10 Ways to Make Job Hunting Your Full-Time Job
If you've been laid off, your new occupation is looking for work.
By Margaret Steen, for Yahoo! HotJobs
If you have been laid off, your new occupation is looking for work.
"It is a full-time job, probably the hardest one you'll every have," says Leslie G. Griffen, an HR consultant, career coach and principal of The Griffen Group.
But once you have browsed the job ads and sent emails to your former colleagues, what do you do with the remaining seven hours of the day? The answer "is going to really change depending on the person and their style," says Marianne Adoradio, a Silicon Valley recruiter and career counselor.
Experts offer these tips for filling your days -- and accelerating your job search:
Read Industry Magazines
You'll keep up on new developments in your field, and many contain job listings as well.
Create a List of Companies Where You'd Like to Work
Use your connections to make contact with people who work at them. You don't need to ask them directly for a job; just call them to "talk about what it's like to work there," Griffen says.
Consider whether a hobby could lead to a new career, for example, or whether you should learn a new skill.
Contact Recruiters and Temporary Agencies
Recruiters work for employers, not for job hunters. Still, it's good for them to know your skills in case you're a good match for a job they're filling.
Keep in Touch with Friends, Acquaintances and Colleagues
And don't stop after your initial contact.
"Jobs are obtained by staying in touch with people who will hear of opportunities over a six-month period of time," says Bill Gregory, a career counselor at Bastyr University in Seattle, who runs Healthy Careering workshops.
On the other hand, you don't want to become a pest. Remember one of the keys to effective networking: Don't make contact only to ask for help. Try to include something useful -- a link to an interesting article, perhaps, or an offer to help the reader in the future -- when you follow up.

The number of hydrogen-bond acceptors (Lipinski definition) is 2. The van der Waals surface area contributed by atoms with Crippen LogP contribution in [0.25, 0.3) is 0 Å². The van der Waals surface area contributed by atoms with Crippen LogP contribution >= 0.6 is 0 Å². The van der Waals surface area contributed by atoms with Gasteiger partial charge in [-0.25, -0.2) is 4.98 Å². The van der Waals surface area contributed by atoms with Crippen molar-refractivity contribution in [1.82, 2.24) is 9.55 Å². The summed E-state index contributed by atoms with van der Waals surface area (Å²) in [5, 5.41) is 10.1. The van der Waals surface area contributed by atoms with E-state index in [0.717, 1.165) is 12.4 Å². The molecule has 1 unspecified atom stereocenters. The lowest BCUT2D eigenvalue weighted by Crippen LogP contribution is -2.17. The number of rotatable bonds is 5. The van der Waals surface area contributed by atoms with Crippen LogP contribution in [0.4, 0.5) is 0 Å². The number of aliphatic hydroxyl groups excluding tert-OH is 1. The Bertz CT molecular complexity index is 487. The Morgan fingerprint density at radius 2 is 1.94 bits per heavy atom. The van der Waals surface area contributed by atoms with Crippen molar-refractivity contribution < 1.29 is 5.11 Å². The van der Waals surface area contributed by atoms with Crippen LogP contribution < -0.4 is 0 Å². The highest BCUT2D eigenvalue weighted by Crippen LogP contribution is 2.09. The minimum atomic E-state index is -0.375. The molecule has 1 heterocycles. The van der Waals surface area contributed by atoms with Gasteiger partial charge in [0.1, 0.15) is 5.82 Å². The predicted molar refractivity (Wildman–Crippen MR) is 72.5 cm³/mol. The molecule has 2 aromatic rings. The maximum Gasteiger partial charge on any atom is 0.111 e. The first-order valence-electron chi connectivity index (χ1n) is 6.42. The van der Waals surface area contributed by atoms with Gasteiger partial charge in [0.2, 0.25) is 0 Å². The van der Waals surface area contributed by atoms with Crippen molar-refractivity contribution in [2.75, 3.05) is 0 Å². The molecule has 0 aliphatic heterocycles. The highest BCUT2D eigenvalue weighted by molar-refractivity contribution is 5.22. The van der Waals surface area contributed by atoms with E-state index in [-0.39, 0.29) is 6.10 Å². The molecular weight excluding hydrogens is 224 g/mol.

Polish Your Online Presence
Are you on LinkedIn? Facebook? Electronic networking can be helpful -- though be careful about putting party photos on a site you're using for job hunting.
Join a Group -- or Several
Many job hunters find meeting with other unemployed workers helpful for emotional and practical support. Attending professional association meetings can be even more beneficial, since you'll meet people who are working in your field.
"I'm big on going to group events where not everybody is unemployed," Adoradio said.
Take a Class
You'll meet new people and learn new skills that you can talk about in your job interviews.
Even if it's not job-related, a volunteer gig can help keep your spirits up and lead to new connections. From a job-search perspective, though, it's even better if you can connect your volunteer work to your profession. Perhaps a nonprofit could use your technical skills. If you know friends who have their own businesses, Adoradio suggests offering to help them with work in your field.
Break Out of Your Routine
Go to movies, art galleries or concerts. Explore the outdoors. Doing something new can help you get inspired and perhaps even think about new job possibilities.